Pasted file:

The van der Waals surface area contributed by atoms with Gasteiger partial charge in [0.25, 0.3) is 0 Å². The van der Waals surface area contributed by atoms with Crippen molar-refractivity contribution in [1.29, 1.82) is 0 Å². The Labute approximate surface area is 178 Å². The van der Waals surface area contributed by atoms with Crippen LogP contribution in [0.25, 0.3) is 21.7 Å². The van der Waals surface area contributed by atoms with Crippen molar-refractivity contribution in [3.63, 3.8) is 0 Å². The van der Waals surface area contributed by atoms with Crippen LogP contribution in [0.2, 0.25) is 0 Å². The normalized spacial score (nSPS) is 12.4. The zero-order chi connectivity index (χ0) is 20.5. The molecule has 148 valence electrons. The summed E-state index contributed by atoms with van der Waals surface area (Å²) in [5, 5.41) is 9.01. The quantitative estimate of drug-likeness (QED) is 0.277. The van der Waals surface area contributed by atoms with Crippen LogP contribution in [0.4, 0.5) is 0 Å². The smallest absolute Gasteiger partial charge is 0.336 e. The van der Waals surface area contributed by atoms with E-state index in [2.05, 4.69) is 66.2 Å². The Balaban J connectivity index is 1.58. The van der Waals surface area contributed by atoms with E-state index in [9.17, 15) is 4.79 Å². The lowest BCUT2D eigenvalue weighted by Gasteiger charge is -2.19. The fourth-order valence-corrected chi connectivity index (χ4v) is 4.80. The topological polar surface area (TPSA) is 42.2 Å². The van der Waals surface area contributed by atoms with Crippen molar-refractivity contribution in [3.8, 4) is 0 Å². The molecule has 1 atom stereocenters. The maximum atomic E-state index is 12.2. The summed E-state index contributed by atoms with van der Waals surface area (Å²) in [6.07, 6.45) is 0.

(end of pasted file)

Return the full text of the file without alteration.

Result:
The van der Waals surface area contributed by atoms with Gasteiger partial charge in [0.25, 0.3) is 0 Å². The van der Waals surface area contributed by atoms with Crippen molar-refractivity contribution in [1.29, 1.82) is 0 Å². The Labute approximate surface area is 178 Å². The van der Waals surface area contributed by atoms with Crippen LogP contribution in [0.25, 0.3) is 21.7 Å². The van der Waals surface area contributed by atoms with Crippen molar-refractivity contribution in [3.63, 3.8) is 0 Å². The van der Waals surface area contributed by atoms with Crippen LogP contribution in [0.2, 0.25) is 0 Å². The normalized spacial score (nSPS) is 12.4. The zero-order chi connectivity index (χ0) is 20.5. The molecule has 148 valence electrons. The summed E-state index contributed by atoms with van der Waals surface area (Å²) in [5, 5.41) is 9.01. The quantitative estimate of drug-likeness (QED) is 0.277. The van der Waals surface area contributed by atoms with Crippen LogP contribution in [0.4, 0.5) is 0 Å². The smallest absolute Gasteiger partial charge is 0.336 e. The van der Waals surface area contributed by atoms with E-state index in [2.05, 4.69) is 66.2 Å². The Balaban J connectivity index is 1.58. The van der Waals surface area contributed by atoms with E-state index in [9.17, 15) is 4.79 Å². The lowest BCUT2D eigenvalue weighted by Gasteiger charge is -2.19. The fourth-order valence-corrected chi connectivity index (χ4v) is 4.80. The topological polar surface area (TPSA) is 42.2 Å². The van der Waals surface area contributed by atoms with Crippen molar-refractivity contribution in [3.8, 4) is 0 Å². The molecule has 1 atom stereocenters. The maximum atomic E-state index is 12.2. The summed E-state index contributed by atoms with van der Waals surface area (Å²) in [6.07, 6.45) is 0.